William E. Stafford calls the Poetry Crisis Line

COUNSELOR: Poetry Crisis Line, what is your emergency?

CALLER: Traveling through the dark I found a deer

COUNSELOR: Do you need to contact Animal Control?

CALLER: dead on the edge of the Wilson River road.

COUNSELOR: I’m sorry to hear that. How are you handling that?

CALLER: It is usually best to roll them into the canyon:

COUNSELOR: Why is that?

CALLER: that road is narrow;


CALLER: to swerve might make more dead.

COUNSELOR: Wait, you are parked, right?

CALLER: By glow of the tail-light

COUNSELOR: Good to know.

CALLER: I stumbled back of the car

COUNSELOR: You are sober, right?

CALLER: and stood by the heap,

COUNSELOR: The deer?

CALLER: a doe,

COUNSELOR: A female deer?

CALLER: a re-

COUNSELOR: A drop of golden sun?

CALLER: cent killing;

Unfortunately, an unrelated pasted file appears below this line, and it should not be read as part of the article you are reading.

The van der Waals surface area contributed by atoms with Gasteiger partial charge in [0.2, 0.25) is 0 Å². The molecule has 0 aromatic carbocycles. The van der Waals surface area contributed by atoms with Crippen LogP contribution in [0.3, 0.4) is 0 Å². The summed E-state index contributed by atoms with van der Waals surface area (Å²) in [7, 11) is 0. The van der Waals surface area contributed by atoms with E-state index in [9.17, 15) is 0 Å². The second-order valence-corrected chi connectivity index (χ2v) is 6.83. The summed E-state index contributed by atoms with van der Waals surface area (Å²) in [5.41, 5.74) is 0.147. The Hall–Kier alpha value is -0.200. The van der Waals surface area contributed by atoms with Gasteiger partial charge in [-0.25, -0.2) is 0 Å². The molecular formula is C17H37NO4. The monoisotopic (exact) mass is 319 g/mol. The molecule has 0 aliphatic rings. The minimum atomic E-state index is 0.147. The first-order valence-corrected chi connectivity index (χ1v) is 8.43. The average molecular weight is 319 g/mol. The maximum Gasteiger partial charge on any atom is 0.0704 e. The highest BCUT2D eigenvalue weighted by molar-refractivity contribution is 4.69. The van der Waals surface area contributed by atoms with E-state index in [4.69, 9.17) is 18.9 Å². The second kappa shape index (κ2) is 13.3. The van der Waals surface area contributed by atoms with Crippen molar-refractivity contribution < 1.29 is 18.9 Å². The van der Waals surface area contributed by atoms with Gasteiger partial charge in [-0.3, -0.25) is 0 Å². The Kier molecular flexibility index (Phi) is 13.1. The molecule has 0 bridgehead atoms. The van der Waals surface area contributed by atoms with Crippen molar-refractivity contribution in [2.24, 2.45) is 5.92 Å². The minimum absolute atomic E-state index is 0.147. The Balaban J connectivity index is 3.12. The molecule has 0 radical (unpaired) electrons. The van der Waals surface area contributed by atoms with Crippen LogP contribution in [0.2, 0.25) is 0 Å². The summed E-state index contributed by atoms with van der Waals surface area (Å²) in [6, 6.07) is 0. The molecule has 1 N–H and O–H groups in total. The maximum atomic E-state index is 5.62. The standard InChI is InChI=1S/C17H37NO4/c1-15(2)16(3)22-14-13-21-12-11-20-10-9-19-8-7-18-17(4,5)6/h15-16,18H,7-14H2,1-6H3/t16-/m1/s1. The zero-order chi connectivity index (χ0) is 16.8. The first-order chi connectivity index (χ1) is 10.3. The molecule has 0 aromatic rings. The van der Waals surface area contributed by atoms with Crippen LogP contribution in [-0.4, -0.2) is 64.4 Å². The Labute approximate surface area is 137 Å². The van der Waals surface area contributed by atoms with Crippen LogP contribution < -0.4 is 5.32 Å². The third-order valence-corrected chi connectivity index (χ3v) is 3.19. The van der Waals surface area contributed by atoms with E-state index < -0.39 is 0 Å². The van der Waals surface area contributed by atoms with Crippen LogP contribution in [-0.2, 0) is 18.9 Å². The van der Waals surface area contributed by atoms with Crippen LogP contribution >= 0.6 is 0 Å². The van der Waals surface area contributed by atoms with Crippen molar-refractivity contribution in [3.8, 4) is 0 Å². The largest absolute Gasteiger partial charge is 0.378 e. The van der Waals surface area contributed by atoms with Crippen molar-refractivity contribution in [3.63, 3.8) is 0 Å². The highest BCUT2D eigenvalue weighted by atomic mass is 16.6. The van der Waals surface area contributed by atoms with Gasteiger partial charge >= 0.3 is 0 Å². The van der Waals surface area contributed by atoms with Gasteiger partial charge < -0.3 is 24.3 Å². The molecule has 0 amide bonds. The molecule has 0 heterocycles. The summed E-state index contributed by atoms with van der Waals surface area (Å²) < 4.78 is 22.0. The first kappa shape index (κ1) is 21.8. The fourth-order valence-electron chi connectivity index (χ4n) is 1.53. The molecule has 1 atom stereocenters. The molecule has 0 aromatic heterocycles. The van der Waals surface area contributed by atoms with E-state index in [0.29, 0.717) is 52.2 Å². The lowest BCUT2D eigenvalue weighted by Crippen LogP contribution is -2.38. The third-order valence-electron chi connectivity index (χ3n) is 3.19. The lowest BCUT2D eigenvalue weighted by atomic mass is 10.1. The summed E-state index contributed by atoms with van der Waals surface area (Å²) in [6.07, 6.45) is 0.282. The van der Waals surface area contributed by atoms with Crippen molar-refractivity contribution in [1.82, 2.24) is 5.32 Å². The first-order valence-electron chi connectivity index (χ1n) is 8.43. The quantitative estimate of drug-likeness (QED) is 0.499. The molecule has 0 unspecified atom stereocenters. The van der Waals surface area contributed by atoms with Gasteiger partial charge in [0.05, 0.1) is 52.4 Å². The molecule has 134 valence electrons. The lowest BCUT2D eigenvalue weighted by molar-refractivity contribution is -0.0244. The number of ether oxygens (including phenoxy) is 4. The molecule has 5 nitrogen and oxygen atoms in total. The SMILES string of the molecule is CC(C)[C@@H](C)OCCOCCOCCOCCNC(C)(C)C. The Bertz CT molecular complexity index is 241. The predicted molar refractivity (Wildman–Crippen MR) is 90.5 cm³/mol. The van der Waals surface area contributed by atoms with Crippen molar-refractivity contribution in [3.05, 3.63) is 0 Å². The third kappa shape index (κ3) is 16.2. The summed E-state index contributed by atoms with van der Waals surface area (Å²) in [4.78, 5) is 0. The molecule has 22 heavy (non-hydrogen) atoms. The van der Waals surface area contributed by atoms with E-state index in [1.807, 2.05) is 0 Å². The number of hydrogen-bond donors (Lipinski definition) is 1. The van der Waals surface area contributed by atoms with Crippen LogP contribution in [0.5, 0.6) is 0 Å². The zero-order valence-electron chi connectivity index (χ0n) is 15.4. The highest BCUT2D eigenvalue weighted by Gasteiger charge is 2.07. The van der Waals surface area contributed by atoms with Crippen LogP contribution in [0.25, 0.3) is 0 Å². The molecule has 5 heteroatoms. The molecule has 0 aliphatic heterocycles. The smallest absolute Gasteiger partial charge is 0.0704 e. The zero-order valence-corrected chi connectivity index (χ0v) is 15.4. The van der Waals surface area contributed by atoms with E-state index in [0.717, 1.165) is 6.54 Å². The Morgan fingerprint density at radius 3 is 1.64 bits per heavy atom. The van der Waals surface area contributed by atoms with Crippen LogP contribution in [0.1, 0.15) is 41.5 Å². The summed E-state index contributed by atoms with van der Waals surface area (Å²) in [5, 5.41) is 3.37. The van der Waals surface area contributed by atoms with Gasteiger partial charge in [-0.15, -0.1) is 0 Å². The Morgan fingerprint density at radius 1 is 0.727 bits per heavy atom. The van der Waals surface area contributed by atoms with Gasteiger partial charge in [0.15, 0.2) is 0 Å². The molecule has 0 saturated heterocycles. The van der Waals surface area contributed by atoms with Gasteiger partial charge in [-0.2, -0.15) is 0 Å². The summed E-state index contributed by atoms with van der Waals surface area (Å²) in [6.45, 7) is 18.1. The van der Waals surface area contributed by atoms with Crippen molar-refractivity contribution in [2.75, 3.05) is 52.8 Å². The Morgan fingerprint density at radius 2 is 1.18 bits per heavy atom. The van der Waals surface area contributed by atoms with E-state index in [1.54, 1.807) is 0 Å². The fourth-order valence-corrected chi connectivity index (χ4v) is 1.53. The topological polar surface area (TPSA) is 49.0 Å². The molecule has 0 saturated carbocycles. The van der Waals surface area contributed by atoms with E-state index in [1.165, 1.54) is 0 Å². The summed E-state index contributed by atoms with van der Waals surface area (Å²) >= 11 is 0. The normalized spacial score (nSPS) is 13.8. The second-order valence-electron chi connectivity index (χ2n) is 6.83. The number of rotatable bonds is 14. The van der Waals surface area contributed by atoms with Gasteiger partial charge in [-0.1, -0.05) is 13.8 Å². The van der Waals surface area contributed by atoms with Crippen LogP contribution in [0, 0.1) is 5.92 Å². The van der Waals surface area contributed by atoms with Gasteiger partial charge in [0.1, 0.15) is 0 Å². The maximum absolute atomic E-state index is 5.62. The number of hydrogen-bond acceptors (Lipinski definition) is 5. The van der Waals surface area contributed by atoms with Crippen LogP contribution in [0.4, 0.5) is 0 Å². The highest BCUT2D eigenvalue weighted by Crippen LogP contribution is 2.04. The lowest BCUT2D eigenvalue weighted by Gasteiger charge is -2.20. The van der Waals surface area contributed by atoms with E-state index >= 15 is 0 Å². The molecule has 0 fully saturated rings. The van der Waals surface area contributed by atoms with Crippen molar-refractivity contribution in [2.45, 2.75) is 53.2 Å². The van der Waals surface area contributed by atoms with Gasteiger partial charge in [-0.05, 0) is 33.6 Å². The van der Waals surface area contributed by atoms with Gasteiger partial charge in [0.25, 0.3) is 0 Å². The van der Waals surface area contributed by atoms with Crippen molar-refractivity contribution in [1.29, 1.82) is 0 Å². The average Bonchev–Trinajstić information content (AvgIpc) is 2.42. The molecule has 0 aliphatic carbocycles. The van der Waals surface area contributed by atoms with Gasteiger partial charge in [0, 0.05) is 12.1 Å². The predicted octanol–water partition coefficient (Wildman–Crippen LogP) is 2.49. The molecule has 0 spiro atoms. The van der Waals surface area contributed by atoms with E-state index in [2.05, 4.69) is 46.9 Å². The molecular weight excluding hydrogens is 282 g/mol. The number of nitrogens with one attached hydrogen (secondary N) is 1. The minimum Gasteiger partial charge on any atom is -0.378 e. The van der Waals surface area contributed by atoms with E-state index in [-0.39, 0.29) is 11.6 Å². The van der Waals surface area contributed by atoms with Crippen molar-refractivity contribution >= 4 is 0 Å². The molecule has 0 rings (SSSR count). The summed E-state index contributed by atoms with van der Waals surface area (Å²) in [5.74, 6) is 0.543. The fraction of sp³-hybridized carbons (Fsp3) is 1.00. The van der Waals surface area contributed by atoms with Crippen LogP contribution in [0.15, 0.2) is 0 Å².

CALLER: she had stiffened already, almost cold.

COUNSELOR: I’m sorry.

CALLER: I dragged her


CALLER: off;

COUNSELOR: A long, long way?

CALLER: she was large


CALLER: in the belly.

COUNSELOR: Where is this thread going, exactly?

CALLER: My fingers

COUNSELOR: Not that I’m trying to needle you.

CALLER: touching her side brought me the reason—

COUNSELOR: You mean why she was so la–

CALLER: her side was warm;

COUNSELOR: Like tea?

CALLER: her fawn lay there waiting,

COUNSELOR: That could really jam your breath.

CALLER: alive, still, never to be born.

COUNSELOR: I know–that follows. So–

CALLER: Beside that mountain road

COUNSELOR: And that would bring us back to the doe.

CALLER: I hesitated.

COUNSELOR: Oh, dear.



Suggested by Eric Hammerstron. If you want have a favorite poem or poet you’d like to see at the Poetry Crisis Line, please leave a suggestion in the comments.

read the original here: https://www.poetryfoundation.org/poems/42775/traveling-through-the-dark

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